A very creditable first shoot. I hope that there will be more pictures, as Paul suggests. However, it's important not to rush - you don't want to end up with a dozen frames of each pose, each with the same little flaw that you should have spotted, but didn't. It is hard to get the balance right, especially if you've hired both model and studio!
A lovely model. Nicely styled, with the rose giving Lou something to concentrate on. And a good move to go for a dark background, which can be burned in at the edges to conceal a multitude of background clutter...
A couple of thoughts, though.
There's a lot of light on Lou's face, and on her calves: I'd aim to light them less - the same sort of level as her thighs and bottom, perhaps.
The folded hand are concealing what are, judging from her thumb, lovely nails on the end of elegant fingers - one of the arts of posing is to make sure that fingers and toes are displayed well, and not bunched up. Keep a lookout for this with less experienced models, and be prepared to demonstrate with a few gestures that would be the envy of a Regency dandy. 'Deed you should, Sir!
I think you've processed her face quite a lot. She's beautiful - and while there's a school of thought that every woman needs to be put through portrait software, my own feeling is that most women need lighting well, a tweak downwards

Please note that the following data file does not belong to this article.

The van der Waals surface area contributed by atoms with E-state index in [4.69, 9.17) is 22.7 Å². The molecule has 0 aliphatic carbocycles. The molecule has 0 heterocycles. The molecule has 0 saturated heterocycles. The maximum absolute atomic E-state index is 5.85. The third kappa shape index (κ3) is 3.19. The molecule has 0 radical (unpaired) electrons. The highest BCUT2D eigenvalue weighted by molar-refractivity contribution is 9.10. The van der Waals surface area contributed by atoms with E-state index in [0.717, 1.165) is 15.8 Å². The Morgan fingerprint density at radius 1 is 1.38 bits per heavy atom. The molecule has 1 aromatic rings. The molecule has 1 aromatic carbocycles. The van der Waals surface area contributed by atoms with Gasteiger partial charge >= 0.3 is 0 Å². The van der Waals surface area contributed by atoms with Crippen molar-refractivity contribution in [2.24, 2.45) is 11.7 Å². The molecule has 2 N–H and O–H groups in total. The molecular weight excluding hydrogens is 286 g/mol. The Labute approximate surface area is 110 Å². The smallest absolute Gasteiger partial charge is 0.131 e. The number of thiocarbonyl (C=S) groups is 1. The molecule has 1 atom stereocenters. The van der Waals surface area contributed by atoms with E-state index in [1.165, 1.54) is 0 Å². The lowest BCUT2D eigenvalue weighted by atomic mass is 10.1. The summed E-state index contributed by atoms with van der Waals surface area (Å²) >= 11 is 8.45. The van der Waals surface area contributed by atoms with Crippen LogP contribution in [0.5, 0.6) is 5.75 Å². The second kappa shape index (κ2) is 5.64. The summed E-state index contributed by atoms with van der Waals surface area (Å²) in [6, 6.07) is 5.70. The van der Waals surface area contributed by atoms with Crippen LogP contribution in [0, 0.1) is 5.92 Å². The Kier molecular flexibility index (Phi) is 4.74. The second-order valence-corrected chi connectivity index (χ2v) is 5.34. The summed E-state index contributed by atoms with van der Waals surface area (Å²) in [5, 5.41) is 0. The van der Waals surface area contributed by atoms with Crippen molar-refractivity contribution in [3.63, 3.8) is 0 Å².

on the clarity slider in processing from RAW, and some reduced-opacity cloning to deal with temporary marks on the skin. And, importantly, a little dodging of the eyes, to bring out the whiteness of the eyeball, and the colour of the iris. (The light on Lou's eyes is perfect: from the side, it reflects around inside the cornea - the clear cover over the front of the eye - and brings an extra sparkly to the picture. A wise tog told me, around 1980, that you should always focus on the sparkle in the model's eyes, and that's pretty much right!)
You've used your zoom set to a 'standard lens' focal length - working close up to Lou (possibly in a restricted space) has meant that the perspective is pretty aggressive, and her feet are small in relation to her face. If you have room, use 55mm, and move backwards for better perspective.
My mod crops away some of the excess space on either side: just because the camera's sensor is 3x2 doesn't mean that you pictures have to be that way...
Nice work - and I hope to see some really lovely further results form the shoot (and possibly the next few sessions, as well?)